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Brooke Prentis, an Aboriginal person, a descendant of Waka Waka country in Queensland, shares her thoughts on Australia Day and its significance for Aboriginal people.

I don’t know about you but I love a good lamington, I love a good meat pie, and I absolutely love a lamb cutlet on the barbie.  On 26 January many thousands of these will be consumed across this country that is now called Australia.  These foods are part of our history and our present; culture and tradition passed down over generations.  However, on 26 January I will be conflicted.  I am an Aboriginal person, a descendant of Waka Waka country in Queensland.  On 26 January, close to 600,000 people in Australia, representing over 300 people groups will be conflicted. 

You see, we will be conflicted because we want to share our culture with you, the oldest living culture in the world, culture and tradition passed down over generations.  We want to share with you the good things about Australia and embrace all our brothers and sisters who now come from every corner of the globe.  We also want to share our pain with you.  For us, we will be commemorating, not celebrating.  We will be commemorating losses.  Let us remember in 1788 it is estimated there were 1,000,000 Aboriginal people across this land and by the early 1900s that number had dropped to between 30,000 and 90,000 people.  Today, our population level has still not returned to that in 1788.  So we will be commemorating loss of family, loss of language, loss of culture.    

As a Christian we know we are meant to love our neighbour as ourselves (Mark 12:30-31).  A neighbour is not just someone who lives overseas, our neighbour is right here in Australia.  This 26 January, will you love your Aboriginal neighbour, your Aboriginal neighbour who was and is a steward on behalf of our Almighty Creator and took care of the land you now call home for over 40,000 years?  My prayer and request is that you stop, pause, and reflect, take a moment to love your neighbour and, at the very least stand up and say a prayer in your church this Sunday, a prayer of love for Aboriginal people, a prayer of acknowledgement for the pain, loss and grief that will be felt on 26 January and a prayer for a better Australia for all Australians.  But I dare to ask for more, I dare to ask you to come and march with us in any number of marches held in every capital city on 26 January.  We will probably be having a barbie too but it will be a time where we think about what 26 January means to us as we commemorate the day as ‘Day of Mourning’, ‘Survival Day’ and ‘Aboriginal Sovereignty Day’ or for some, but not most, ‘Invasion Day’.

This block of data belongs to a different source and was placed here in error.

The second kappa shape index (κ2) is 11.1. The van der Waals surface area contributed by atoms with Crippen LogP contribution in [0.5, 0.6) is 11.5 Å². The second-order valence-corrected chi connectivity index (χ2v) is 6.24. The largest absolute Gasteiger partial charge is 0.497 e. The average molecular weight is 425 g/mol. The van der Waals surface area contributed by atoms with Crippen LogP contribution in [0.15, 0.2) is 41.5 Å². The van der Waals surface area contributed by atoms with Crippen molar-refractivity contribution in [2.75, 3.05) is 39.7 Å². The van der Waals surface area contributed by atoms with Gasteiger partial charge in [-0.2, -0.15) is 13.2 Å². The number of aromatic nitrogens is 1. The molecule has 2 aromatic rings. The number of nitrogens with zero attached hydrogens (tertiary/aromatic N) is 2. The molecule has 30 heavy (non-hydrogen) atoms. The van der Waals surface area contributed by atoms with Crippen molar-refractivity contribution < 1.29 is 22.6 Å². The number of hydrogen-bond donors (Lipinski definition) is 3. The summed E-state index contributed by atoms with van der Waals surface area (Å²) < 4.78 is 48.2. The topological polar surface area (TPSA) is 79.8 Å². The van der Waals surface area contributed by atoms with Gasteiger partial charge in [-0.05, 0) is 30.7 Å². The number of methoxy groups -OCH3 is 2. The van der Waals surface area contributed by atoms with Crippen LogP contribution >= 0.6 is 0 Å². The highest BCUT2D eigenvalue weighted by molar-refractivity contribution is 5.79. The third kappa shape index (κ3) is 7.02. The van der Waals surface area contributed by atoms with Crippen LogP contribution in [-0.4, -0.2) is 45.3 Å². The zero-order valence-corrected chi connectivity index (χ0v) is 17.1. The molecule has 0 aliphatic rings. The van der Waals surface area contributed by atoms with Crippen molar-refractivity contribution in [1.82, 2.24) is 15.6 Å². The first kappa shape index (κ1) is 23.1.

My other prayer is for a change of date (#ChangeTheDate).  If we truly want to celebrate Australia and include all Australians we must #ChangeTheDate.  We cannot continue to celebrate a day that represents the day the Union Jack was raised in 1788 by Captain Arthur Phillip.  Watch the news this year and see the reporters ask the public what Australia Day means to them and see how many of them talk about Captain Cook, then go and check your history. 

We have been campaigning for years for to #ChangeTheDate.  Australian of the Year in 1984, Dr Lowitja O’Donoghue said, “I would however make a strong plea for a change of date. Let us find a day on which we can all feel included, in which we can all participate equally, and can celebrate with pride our common Australian identity.”

Such a simple thing to #ChangeTheDate and costs little to no money.  Let us also remember that celebrating an Australia Day public holiday together as one nation only began in 1994.  In Queensland a few years ago the public holiday for Labour Day was moved and whilst it doesn’t stop me pausing to reflect on the actual Labour Day (the old public holiday) I have accepted it.  If we #ChangeTheDate, we could have a date that allowed all Australians to celebrate, and then if people wanted to continue to celebrate 26 January and celebrate Captain Arthur Phillip raising the Union Jack they can.

This 26 January, I hope wherever you are you’ll pray for Aboriginal people, learn a bit more about the true history of this country, and love us as God called you to, as people created in his image, and show us compassion, not judgement.

Please join me in appealing to #ChangeTheDate. 

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Brooke Prentis is an Aboriginal Christian Leader. Her people are the Waka Waka people in Queensland. Brooke is also a fully qualified Chartered Accountant and is one of one 17 Indigenous Chartered Accountants in all of Australia. Brooke has previously held the position as the Ministry Leader of Indigenous Ministries in the South Queensland Division. Brooke now does this voluntarily under the Ipswich Corps of the Salvation Army due to lack of financial resources. Brooke currently serves on the Salvation Army’s National Indigenous Reference Group. Brooke is a Board Member of TEAR Australia and Chairperson of the Churches Together Indigenous Peoples Partnership, a commission of Queensland Churches Together. Brooke is also the Coordinator of the Grasstree Gathering, a national, non-denominational conference bringing together Indigenous Christian Leaders from across Australia.